The term “Conduct Suspension” as a sanction means that the student will no longer be enrolled at USP and will lose all rights and privileges of being a student, but may return to the University after a specified period of time, assuming proper conduct on the student’s part during this time and the student meets all requirements for returning. A notation of the action becomes a permanent part of the student’s transcript. When on Conduct Suspension, students may not obtain academic credit at USP or elsewhere toward completion of a degree at USP.

The term “Incident” means an event, action, or communication that is reported to the Conduct Officer as a potential violation of a University policy.

The term “Not Responsible” as an outcome to a hearing means that the respondent’s behavior was not found to have violated the Student Conduct Policy.

 The term “Respondent” means any student(s) or student organization accused of violating the Student Conduct Policy.

 The term “Responsible” as an outcome to a hearing means that the respondent’s behavior was found to have violated the Student Conduct Policy.

The term “University Community Member” means any person who is a student, faculty member, site coordinator, University official, contractor or vendor with a contract with USP, or any other person employed by USP. A person’s status in a particular situation shall be determined by the Conduct Officer.

 The term “Witness” means any person with information relevant to an incident. 

Prohibited Conduct

Prohibited Conduct includes, but is not limited to, the following student actions:

1.  Academic Dishonesty: Academic Dishonesty includes, but is not limited to the following:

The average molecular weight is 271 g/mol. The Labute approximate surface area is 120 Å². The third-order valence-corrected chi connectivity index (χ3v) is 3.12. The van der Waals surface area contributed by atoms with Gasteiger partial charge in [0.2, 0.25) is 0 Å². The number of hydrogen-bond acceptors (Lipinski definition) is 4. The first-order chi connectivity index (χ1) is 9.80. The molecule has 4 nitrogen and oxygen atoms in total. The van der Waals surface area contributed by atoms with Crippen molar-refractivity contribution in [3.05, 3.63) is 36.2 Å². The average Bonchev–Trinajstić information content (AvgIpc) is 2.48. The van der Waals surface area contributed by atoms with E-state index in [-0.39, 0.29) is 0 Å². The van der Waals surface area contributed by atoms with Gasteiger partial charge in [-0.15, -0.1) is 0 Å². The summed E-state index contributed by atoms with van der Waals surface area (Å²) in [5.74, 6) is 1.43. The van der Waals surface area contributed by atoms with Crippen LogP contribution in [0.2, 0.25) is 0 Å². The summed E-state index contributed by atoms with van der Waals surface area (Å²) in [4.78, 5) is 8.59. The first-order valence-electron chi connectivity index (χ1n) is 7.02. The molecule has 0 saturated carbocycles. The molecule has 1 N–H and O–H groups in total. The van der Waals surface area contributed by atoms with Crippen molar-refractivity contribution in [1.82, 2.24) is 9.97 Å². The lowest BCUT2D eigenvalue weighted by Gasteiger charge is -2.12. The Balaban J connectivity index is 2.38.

1. Fabrication. The presentation of information for a classroom assignment, exam, or lab procedure that is fictitious or falsified.  Examples include, but are not limited to, listing invented references for a report assignment or concealing the identity of the source of information presented in an assignment by omitting the secondary source identification.
  2. Cheating. Defined here as the act of or attempted act of deceiving or misrepresenting the acquisition of a skill or body of knowledge. Examples include, but are not limited to copying from another student’s exam; aiding in the attainment of the answers to an exam; allowing another student to copy from another exam; impersonating another student during a class or exam; bringing unauthorized materials to an examination (i.e., calculators, notes, etc.).
  3. Plagiarism. Defined as the presentation, whether intentional or unintentional, of the words or ideas of a source as if they are the student’s own words or ideas. This definition applies to unpublished and published material. Examples include, but are not limited to, presenting in a written report a direct quote without quotations and an appropriate reference; paraphrasing without providing an appropriate reference; copying the writings (sentence, paragraph, or an entire work) or graphic materials of a fellow student or another source and not giving credit to the author; reusing one’s own work developed for another purpose (self-plagiarism).
  4. Unauthorized Collaboration. Students are encouraged to learn in a collaborative manner through group projects, lab partners, or other assigned groups by a faculty member, and students may study together. Students are not permitted to collaborate in a manner that does not allow the faculty member to determine their individual work. Examples include, but are not limited to, working on a group project and then submitting the group work as your own or working with a partner you were not assigned to. Faculty and students should discuss the boundaries of student collaborations at the beginning of each semester.

2.        Drugs or Drug Paraphernalia*: Intentional use, possession, sale, transfer, manufacturing, or offer of transfer of any drug paraphernalia or illegal or controlled drug for a nonmedical purpose or inappropriately providing care or prescribing medicine without the proper supervision, authority, or license.